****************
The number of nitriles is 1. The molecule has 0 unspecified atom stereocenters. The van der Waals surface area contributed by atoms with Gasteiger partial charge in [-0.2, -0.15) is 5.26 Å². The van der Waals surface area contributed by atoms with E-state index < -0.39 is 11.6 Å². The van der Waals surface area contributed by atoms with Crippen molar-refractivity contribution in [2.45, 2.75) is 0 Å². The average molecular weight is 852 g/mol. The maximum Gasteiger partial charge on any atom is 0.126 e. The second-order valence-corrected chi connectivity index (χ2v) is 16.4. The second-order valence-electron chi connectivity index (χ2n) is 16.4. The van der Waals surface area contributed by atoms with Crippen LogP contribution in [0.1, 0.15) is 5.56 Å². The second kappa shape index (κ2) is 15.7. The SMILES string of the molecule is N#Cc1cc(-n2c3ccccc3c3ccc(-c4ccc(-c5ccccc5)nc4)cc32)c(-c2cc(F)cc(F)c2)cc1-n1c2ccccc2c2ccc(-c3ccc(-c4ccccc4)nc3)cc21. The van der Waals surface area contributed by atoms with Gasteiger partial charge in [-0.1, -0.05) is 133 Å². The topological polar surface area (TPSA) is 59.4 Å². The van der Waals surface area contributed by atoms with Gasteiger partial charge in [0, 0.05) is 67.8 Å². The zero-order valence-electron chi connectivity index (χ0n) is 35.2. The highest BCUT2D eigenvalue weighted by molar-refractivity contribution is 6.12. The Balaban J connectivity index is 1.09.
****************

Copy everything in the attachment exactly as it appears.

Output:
The number of nitriles is 1. The molecule has 0 unspecified atom stereocenters. The van der Waals surface area contributed by atoms with Gasteiger partial charge in [-0.2, -0.15) is 5.26 Å². The van der Waals surface area contributed by atoms with E-state index < -0.39 is 11.6 Å². The van der Waals surface area contributed by atoms with Crippen molar-refractivity contribution in [2.45, 2.75) is 0 Å². The average molecular weight is 852 g/mol. The maximum Gasteiger partial charge on any atom is 0.126 e. The second-order valence-corrected chi connectivity index (χ2v) is 16.4. The second-order valence-electron chi connectivity index (χ2n) is 16.4. The van der Waals surface area contributed by atoms with Crippen LogP contribution in [0.1, 0.15) is 5.56 Å². The second kappa shape index (κ2) is 15.7. The SMILES string of the molecule is N#Cc1cc(-n2c3ccccc3c3ccc(-c4ccc(-c5ccccc5)nc4)cc32)c(-c2cc(F)cc(F)c2)cc1-n1c2ccccc2c2ccc(-c3ccc(-c4ccccc4)nc3)cc21. The van der Waals surface area contributed by atoms with Gasteiger partial charge in [-0.1, -0.05) is 133 Å². The topological polar surface area (TPSA) is 59.4 Å². The van der Waals surface area contributed by atoms with Gasteiger partial charge in [0, 0.05) is 67.8 Å². The zero-order valence-electron chi connectivity index (χ0n) is 35.2. The highest BCUT2D eigenvalue weighted by molar-refractivity contribution is 6.12. The Balaban J connectivity index is 1.09.